As shown in FIGS. 15, 16 and 18, a collar 200 with internal threads 201 is threaded on upper end 173 of sleeve 136 to retain body 177 within end 173. Collar 200 has two C-shaped members 202 and 203 joined with threaded bolts 204 and 206. Inwardly directed flanges 207 and 208 on collar 200 extend into an annular groove 209 above body 177 to axially hold collar 200 on body 177 and allow collar 200 to rotate relative to body 177 whereby collar 200 can be threaded on and off of end 173 of sleeve 136.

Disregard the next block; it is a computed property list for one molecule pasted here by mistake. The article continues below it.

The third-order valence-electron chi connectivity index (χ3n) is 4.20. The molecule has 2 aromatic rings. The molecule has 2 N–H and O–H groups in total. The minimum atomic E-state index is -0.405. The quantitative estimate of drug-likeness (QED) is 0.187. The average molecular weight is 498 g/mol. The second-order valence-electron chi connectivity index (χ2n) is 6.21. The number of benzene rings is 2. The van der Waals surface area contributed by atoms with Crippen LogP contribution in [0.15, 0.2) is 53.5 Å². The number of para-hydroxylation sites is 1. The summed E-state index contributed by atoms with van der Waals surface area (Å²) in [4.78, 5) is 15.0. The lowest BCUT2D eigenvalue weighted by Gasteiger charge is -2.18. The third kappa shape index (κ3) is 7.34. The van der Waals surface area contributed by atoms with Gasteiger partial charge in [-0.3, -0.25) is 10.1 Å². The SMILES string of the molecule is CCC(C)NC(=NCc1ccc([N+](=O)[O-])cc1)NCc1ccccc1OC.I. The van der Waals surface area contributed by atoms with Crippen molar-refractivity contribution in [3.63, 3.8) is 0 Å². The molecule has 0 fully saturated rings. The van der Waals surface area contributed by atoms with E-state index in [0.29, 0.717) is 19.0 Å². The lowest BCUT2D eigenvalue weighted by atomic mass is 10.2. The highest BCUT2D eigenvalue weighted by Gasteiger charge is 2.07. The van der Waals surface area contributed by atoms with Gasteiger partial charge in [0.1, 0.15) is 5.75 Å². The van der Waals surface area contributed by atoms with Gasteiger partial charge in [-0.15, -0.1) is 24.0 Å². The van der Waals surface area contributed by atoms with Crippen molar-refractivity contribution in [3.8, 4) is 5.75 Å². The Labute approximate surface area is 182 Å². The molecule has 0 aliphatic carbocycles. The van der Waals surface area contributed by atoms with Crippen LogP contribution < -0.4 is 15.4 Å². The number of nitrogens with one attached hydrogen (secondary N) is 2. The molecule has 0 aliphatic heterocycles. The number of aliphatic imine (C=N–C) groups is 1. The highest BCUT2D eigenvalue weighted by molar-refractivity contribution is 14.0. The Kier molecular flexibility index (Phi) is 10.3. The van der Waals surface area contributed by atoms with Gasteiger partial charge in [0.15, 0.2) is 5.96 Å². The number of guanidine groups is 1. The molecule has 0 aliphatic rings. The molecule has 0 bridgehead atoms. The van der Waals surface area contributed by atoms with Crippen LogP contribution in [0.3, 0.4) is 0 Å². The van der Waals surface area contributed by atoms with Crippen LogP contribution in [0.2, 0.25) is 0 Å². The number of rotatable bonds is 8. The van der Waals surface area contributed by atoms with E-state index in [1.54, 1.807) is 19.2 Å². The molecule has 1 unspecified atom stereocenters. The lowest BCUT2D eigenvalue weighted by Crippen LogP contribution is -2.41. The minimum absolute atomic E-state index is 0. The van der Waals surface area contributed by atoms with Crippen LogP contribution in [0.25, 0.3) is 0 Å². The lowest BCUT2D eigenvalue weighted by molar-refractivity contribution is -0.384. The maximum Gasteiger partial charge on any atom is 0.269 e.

The advantages and details of structures and functions of the preferred embodiments of the spindle drive coupling have been disclosed. They are exemplary and other equivalents are feasible. Therefore, changes in shape, size, elements and arrangement of the cordless motor, spindle drive coupling and auger assembly can be made by a person skilled in the art within the scope of the invention.